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Finding User Files and Reassigning Permissions in Linux

Hands-On Lab

 

Photo of Terrence Cox

Terrence Cox

Senior Vice President of Content

Length

00:30:00

Difficulty

Beginner

Managing files and the users that own them is a key skill for any system administrator to have. In this activity, the student will be using the Linux command line to find files that are owned by a specific user no longer on the system and then automatically reassign them to a new user. At the end of this scenario, the student will have a firm grasp of how to use the 'find' command to manage files in addition to just finding them. Note: chown [new-owner]:[new-group] [file-name]

What are Hands-On Labs?

Hands-On Labs are scenario-based learning environments where learners can practice without consequences. Don't compromise a system or waste money on expensive downloads. Practice real-world skills without the real-world risk, no assembly required.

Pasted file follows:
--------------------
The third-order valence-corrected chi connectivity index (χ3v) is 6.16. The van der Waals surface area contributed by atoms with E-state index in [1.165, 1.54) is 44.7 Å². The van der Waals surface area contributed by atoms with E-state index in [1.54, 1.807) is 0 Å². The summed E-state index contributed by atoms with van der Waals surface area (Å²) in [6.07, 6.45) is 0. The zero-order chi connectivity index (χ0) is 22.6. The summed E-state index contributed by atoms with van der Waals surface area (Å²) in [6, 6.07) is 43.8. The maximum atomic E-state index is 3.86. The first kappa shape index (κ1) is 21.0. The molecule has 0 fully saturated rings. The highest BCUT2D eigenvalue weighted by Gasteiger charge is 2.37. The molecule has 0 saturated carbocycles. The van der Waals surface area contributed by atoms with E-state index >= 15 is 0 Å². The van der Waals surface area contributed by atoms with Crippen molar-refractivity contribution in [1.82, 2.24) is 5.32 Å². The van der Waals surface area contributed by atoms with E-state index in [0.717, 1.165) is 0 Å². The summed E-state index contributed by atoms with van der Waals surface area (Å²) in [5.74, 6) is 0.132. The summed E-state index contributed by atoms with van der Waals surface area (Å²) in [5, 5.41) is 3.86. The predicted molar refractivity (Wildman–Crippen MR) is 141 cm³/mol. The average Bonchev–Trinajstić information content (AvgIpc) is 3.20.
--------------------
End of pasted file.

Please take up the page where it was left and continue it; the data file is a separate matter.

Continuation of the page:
Finding User Files and Reassigning Permissions in Linux

Use find to Locate Files

Before we can modify any file permissions, we've got to know which files need modifying. To find the files owned by the jtodd user, let's run:

[cloud_user@host]$ sudo find / -user jtodd

Change Ownership of the Files

Now that we know where the files are, we can change ownership of them from jtodd to cloud_user. It looks like /opt/myapp contains a lot of files he owns, so let's start by changing that:

[cloud_user@host]$ sudo chown -R cloud_user:cloud_user /opt/myapp

If we run ls -l /opt/myapp, we can see the cloud_user user and group own the directory now.

Check for More Files and Change Them

We can run the find command again to see what's left to change. There will be a few more things, like jtodds's home directory and some mail. We can fix those with these two commands:

[cloud_user@host]$ sudo chown -R cloud_user:cloud_user /home/jtodd
[cloud_user@host]$ sudo chown -R cloud_user:cloud_user /var/spool/mail/jtodd

We can run the find command again to check, but at this point it looks like we've got them all.

Conclusion

You're all set. Congratulations on completing this lab!